From Colonel John Glover
Marblehead [Mass.] Occtb. 15 1775
This will aquaint you, the two Vsells that the Captains Broughton, & Selmon, are to Command, are ready to tack the troops on board, the formers, for the Cannon and Swevil Cartridges, I have Sent to Coln. Burbank.1 Would it not be best, that every man, be furnisht with a Spear, or Cutlash, & a pare of Pistles, if to be had, as Guns is Very unhandy in boarding. I have Procuerd Provissions for the two Vesells, Saveing 4000 weight of bread, which Cannot be had here, but at the Extravegent Price of 32/ ct.2
Capt. Selmon, has his Compliment of men, to ten, which with your Excellencys Leave, he will take oute of the Regiment. Capt. Broughton is Very unwell, but hope its nothing more then a bad Cald, which he took at the time of Runing his Vesell on Shoar. he has not ben able to Recrute a Single man here, apprehend he may Get his Compliment oute of the Regiment with your Excellency Leave.3
this Morning 6 oclock Saw a Ship Comeing oute of Boston, Steard her Cours Directly for Marblehead, which Alarmd the inhabitance Very Much. She Came allmost to the Harbours Mouth, Tackt Ship, & Stood off, where She now is about one or two Leagus Distance.
I Communacated to my Son your Excellencys intentions (as handed to me by Col. Read) of Giveing him the Command of one of the Vesells,4 which he Seems Much Pleased with, hope his Conduct will meet your Excellencys Approbation he therfore Waits for Directions. I am Respectfuly your Excellencys Most Obedient Humbl. Sert
1. Lt. Col. William Burbeck of the artillery regiment.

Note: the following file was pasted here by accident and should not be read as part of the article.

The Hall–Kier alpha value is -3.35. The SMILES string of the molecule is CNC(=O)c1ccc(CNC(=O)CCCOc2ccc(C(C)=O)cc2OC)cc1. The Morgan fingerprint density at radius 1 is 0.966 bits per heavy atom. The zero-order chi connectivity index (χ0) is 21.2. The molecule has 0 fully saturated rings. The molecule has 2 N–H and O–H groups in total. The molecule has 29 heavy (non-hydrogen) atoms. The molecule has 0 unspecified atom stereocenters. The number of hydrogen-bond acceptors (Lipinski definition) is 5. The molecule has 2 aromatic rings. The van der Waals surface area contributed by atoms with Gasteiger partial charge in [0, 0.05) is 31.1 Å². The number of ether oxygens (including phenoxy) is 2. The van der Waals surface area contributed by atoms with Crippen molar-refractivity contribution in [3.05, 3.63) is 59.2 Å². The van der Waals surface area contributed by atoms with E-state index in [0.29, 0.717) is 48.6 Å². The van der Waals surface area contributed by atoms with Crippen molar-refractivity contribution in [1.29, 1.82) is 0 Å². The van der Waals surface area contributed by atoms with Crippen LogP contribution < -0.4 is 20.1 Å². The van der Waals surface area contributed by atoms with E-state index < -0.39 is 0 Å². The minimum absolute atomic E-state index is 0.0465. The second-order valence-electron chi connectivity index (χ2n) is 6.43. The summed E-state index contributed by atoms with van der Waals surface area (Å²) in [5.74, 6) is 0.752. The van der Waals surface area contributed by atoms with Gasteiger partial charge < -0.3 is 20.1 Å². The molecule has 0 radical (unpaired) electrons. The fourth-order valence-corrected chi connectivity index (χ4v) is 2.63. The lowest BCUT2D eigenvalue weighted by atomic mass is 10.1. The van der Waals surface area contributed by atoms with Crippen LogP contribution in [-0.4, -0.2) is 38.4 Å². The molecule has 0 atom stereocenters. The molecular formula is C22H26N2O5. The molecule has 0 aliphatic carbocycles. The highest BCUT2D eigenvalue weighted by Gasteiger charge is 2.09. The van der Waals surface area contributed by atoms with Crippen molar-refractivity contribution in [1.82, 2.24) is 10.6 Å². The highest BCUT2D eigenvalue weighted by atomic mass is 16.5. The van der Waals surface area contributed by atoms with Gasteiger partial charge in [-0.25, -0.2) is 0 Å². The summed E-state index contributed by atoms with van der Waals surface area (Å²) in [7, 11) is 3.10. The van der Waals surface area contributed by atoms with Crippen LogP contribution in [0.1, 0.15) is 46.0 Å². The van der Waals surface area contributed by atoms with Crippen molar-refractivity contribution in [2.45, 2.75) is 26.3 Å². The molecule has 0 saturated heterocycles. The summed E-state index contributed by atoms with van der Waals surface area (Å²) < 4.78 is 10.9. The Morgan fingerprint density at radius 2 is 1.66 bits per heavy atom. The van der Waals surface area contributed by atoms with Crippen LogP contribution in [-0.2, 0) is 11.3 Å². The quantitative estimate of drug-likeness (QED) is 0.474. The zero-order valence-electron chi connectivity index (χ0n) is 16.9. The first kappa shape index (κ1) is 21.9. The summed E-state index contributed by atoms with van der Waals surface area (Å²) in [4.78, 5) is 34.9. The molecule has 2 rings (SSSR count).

2. Reed wrote Glover and Moylan on 16 Oct. in response to this letter: “Capt. Broughton & Capt. Selliman have their Orders & must be immediately dispatched—The Price you mention for Bread is monstrous but there must be no delay. If the Flour is not come in from Portsmouth you must Do as well as you can but if it is we hope you need not Submit to Such Terms—Let the Agent take Care to reserve a Suitable Quantity for the Vessels when it does arrive” (DLC:GW). Reed wrote pressingly about the same time to Moylan in reply to Moylan’s letter to GW of 13 Oct.: “We are very anxious to hear of the Armed Vessels being ready for Sea Every Day, nay every Hour is precious. It is now 14 Days since they were set on Foot, Sure they cannot be much longer in preparing” (ibid.). Nicholson Broughton took command of the armed schooner Hancock, formerly the Speedwell, and John Selman commanded the armed schooner Franklin, formerly the Elizabeth.
3. The men were to be taken from Glover’s regiment. Reed had written separately to Nicholson Broughton and John Selman on 12 Oct.: “You are to recruit your present Crew to 70 Men including Officers—but not out of the Companies Stationed at Marblehead for the Security of the Coast without the Consent of the Committee. You will have farther Instructions in a few days in the mean Time you are to follow the Orders of your Colonel [Glover]” (ibid.). Broughton’s former vessel, the armed schooner Hannah ran aground near Beverly on 10 October.
4. “Capt. [John] Glover [Jr.] will have the 7th Vessel fitted out,” Reed wrote to Glover and Moylan on 16 Oct., “but the General fears he is too young, he has agreed to be second in Command under [John] Manley for a little Time—The Experience he will gain will enable him to take the first Command afterwards with more Honour” (ibid.).